On the eve of his 45th birthday, I had the opportunity to catch up with Louis Fransman. A Joburger, born in Ravensmead, the youngest of 8 siblings. Louis speaks of his family with a fondness underlined with a tinge of pain. This is his story.
Surrounded by the same old narrative
“My family was pretty much dysfunctional; led by an alcoholic father, my brothers used dagga and all kinds of substances”. At this stage in his life, he saw no hope for a future beyond their home on the Cape Flats. Surrounded by the same old narrative. “I dreaded weekends because my brothers would get into some sort of fight. To a point where the police would no longer respond to our calls because they recognised our address.”
Louis grew up confused, very nervous, and with low self-esteem. Being molested at the age of 12 by an older boy was another thing to deal with on top of his unpleasant home circumstances. “As a teenager, I was filled with anger and resentment and I turned to alcohol as my solace”. Alcohol, unfortunately, played a dominating role in his household. His mother, the matriarch keeping the family together, eventually also started drinking heavily at the age of 60.
The anchor who brought hope and some form of stability to the household was now engulfed in the force shackling her family.
“Through it all, deep inside of me, I always knew I was destined for something greater”. In 1994 after he matriculated and started working as a till packer at Shoprite. Louis had no choice because he had to assist his mother financially, who at that stage was the sole breadwinner with the income of a domestic worker. By this time his life had taken a turn for the better as he found a new identity in Christ, he stopped abusing alcohol and did his job as a till packer with pride. Through hard work and determination, he was elevated to what was considered the next level – working in a factory. He earned more and could then increase his contribution towards the financial support his family needed.
Called to ministry
It was the call from his church for young men to go do missionary work that set him up to respond to that feeling of “being destined for something greater” that he always had. These missionary trips opened his eyes to a whole world beyond the flats. “I got to travel around the country, seeing places that opened my eyes to a newness I never thought existed”. For two years, missions were his life, the pride instilled in him while working as a till packer was clear in his role as a missionary. He stood out head and shoulders above the rest. So much so that he was offered the opportunity, under sponsorship, to study towards a Youth Worker’s Diploma at the Hugenote College, Wellington.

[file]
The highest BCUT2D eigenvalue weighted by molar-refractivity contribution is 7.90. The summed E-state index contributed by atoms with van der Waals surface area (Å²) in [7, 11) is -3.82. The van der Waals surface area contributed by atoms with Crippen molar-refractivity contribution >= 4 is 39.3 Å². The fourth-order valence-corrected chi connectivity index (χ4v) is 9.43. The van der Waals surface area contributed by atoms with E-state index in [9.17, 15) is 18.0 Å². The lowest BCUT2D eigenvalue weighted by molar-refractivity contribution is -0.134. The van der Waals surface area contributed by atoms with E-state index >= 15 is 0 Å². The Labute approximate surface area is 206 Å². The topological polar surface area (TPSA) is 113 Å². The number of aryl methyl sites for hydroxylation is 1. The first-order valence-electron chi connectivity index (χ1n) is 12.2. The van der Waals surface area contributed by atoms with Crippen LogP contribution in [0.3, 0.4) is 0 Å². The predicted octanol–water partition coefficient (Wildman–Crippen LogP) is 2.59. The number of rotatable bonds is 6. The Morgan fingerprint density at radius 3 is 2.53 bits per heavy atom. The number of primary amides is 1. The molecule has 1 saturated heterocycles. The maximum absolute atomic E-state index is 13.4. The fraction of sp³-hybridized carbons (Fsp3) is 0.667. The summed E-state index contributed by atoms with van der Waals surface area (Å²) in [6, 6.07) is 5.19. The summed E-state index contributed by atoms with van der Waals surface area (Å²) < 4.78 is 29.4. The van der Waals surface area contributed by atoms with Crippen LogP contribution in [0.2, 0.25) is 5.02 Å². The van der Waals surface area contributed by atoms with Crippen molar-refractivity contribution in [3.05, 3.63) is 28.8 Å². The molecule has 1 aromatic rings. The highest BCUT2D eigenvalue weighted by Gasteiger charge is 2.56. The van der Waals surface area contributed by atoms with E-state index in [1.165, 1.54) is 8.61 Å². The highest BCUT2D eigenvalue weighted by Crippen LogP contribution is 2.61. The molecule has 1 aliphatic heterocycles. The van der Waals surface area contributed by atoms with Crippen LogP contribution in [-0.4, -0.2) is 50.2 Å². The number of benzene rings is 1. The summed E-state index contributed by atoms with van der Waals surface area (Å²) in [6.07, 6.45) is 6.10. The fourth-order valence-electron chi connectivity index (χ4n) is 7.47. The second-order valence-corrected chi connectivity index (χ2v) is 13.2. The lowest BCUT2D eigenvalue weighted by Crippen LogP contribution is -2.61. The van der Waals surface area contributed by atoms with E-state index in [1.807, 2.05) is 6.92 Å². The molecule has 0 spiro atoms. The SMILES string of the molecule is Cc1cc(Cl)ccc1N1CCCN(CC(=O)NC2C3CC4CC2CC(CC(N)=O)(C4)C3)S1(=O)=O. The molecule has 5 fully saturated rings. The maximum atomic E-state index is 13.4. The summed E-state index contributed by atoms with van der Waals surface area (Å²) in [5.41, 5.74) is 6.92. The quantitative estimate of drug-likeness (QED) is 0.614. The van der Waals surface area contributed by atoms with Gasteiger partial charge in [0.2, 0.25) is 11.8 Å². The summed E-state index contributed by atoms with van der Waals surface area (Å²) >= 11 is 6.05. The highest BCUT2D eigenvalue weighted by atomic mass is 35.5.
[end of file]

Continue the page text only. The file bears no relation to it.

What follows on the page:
Louis completed his Diploma and did another year of missionary trips. He went back to Ravensmead where he could plough back into his community with all he had learned and experienced. While working there, in 2001, he was called to do youth work in Gauteng.
“I had mixed emotions about leaving my home because my parents were old and I felt that it was my responsibility to look after them”. However, the “destined for something greater” feeling, continued to gnaw at him. It was impossible to ignore so he decided to relocate to Gauteng. There his mandate was to build bridges between churches and schools. He performed so well that his superiors suggested a degree in Education. “I refused. Me? A Degree. No. I opted instead to enrol for my Theology Diploma also at Hugenote College.”
A culmination of events led to Louis working at a Special Education School, where his love for children with special needs originated. It then dawned on him that he could be even more effective in the lives of children as an Educator than he was as a youth worker. At the age of 35, in 2010 he started studying towards his Bachelor of Education at The University of South Africa (UNISA).
After moving around between Gauteng, Port Elizabeth and Ravensmead, he finally settled in Gauteng. He had a full-time job, so he worked during the day and studied in the afternoon and evening. “This 10-year journey was not always easy. In fact, most times, it was very difficult. I failed several times. I was unable to register at the beginning of certain semesters because I did not always have the money to pay the required fees”.
There were times when giving up seemed like the only option but it was definitely not an option. Louis was always encouraged by the “destined to be something greater” feeling and every module passed was a small victory.
Finally this year after overcoming so many obstacles that could have put an end to his dream, “I received my final results and completed my B.Ed. degree”.
Due to COVID–19, he was unable to attend his graduation ceremony but a friend brought him the graduation gown and cap to celebrate in. “I have proven to myself and hopefully to my family and anyone with a similar or even worse background to mine, that anything is possible!”
Looking at him through my laptop screen, with his freshly shaven head and grey beard, I feel privileged that he shared his story with us. Towards the end of our chat, he quickly adds words by Lorcia Cooper Khumalo, “I’m paraphrasing but she said, where you come from can either make you a better person or you can turn out exactly as ‘expected'”.
Louis clearly chose to soar above his circumstances.
He plans to further his studies in Education, he has been accepted into UNISA to start his Honours Degree in Special Needs Education.
When speaking about his future he has an optimistic look in his eyes. “Hopefully kan die ou brain my nog so ‘n paar jaar dra.”
Be encouraged, that no matter your circumstances, no matter your age. You can be whatever you feel you are destined to be.